Asked how Member States had reacted to the report, Mr. Brahimi replied that there had been some positive reactions. Regarding Ms. Fréchette's role, he said the Secretary-General expected her, together with the United Nations administration and Member States, to seek ways of translating its recommendations into practical terms. She must distinguish between aspects falling into the Secretary-General's purview, which he could implement on his own, and aspects requiring Security Council or General Assembly action, particularly recommendations with financial implications.
Another correspondent asked if it was realistic to expect Member States to accept the Panel's proposed strengthening of the United Nations standby arrangements system, given their reluctance to work within the existing system. What would a refusal to accept that recommendation mean for the future of United Nations peacekeeping?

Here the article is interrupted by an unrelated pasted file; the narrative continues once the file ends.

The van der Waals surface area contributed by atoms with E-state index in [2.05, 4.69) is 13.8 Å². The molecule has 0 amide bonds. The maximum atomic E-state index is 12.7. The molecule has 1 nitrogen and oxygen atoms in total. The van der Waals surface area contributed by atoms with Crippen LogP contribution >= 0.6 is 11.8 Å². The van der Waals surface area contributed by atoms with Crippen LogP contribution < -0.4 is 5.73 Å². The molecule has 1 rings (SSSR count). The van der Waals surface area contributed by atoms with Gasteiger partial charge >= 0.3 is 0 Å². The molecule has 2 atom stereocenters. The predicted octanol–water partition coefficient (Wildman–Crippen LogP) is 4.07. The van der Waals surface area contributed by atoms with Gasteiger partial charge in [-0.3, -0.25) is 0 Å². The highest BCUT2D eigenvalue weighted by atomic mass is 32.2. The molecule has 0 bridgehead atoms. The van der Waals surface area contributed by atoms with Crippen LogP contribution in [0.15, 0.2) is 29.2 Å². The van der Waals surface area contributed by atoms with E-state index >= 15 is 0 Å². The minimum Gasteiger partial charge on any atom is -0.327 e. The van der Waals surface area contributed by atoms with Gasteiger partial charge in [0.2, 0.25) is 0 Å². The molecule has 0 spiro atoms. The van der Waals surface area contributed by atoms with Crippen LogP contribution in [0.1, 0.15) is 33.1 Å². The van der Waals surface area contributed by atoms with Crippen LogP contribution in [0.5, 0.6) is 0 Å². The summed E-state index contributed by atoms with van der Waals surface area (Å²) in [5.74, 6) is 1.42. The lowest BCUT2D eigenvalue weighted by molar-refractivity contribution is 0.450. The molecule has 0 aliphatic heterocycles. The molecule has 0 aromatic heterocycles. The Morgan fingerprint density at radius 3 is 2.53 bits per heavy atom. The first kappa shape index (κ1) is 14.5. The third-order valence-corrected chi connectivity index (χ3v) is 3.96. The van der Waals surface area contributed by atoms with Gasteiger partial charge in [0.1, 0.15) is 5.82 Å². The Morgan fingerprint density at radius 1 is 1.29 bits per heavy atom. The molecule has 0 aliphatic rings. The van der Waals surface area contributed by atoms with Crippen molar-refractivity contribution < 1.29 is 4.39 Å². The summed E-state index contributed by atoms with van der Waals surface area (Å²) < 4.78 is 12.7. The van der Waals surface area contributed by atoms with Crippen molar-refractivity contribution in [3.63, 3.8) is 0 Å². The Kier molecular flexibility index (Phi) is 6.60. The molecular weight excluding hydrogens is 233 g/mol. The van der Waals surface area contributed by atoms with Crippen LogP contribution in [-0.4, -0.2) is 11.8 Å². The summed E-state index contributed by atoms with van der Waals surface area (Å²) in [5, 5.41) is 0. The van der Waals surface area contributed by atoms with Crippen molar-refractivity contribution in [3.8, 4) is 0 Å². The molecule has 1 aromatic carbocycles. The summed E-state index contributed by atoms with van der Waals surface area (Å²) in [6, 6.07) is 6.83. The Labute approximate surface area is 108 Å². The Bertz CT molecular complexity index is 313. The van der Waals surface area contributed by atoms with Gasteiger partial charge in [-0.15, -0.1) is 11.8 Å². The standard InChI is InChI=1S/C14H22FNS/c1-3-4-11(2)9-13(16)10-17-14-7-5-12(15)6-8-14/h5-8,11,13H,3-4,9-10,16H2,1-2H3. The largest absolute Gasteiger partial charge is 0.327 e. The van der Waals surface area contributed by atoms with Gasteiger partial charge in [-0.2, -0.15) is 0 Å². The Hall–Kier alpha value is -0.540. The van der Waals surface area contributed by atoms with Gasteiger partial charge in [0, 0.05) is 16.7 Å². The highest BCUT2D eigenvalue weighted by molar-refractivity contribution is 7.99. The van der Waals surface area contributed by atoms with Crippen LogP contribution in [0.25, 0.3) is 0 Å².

Mr. Brahimi said Member States had given the strong impression that they understood the Organization's unique role, and realized that it should be helped to do better. While the idea of a United Nations army might not be a bad one, Member States did not want that. The standby arrangements system was the next best thing.
He said the Panel had suggested ways to improve the system, prepare themselves better together and contribute to United Nations peace missions under the existing rules. The effort by the Scandinavian countries, Canada, the Netherlands, Italy and others to form a Standing High-Readiness Brigade (SHIRBRIG) was an interesting development, although those countries did not readily participate in many peacekeeping operations.
Other promising developments, he continued, included the European Union's decision to form a 5,000-strong police contingent for peace missions, and the announced willingness of the United States to improve its contribution to the Civilian Police Unit. Work on the rest of the Panel's recommendations would result in a completely different system from the existing one and more countries would be prepared to participate in peace missions.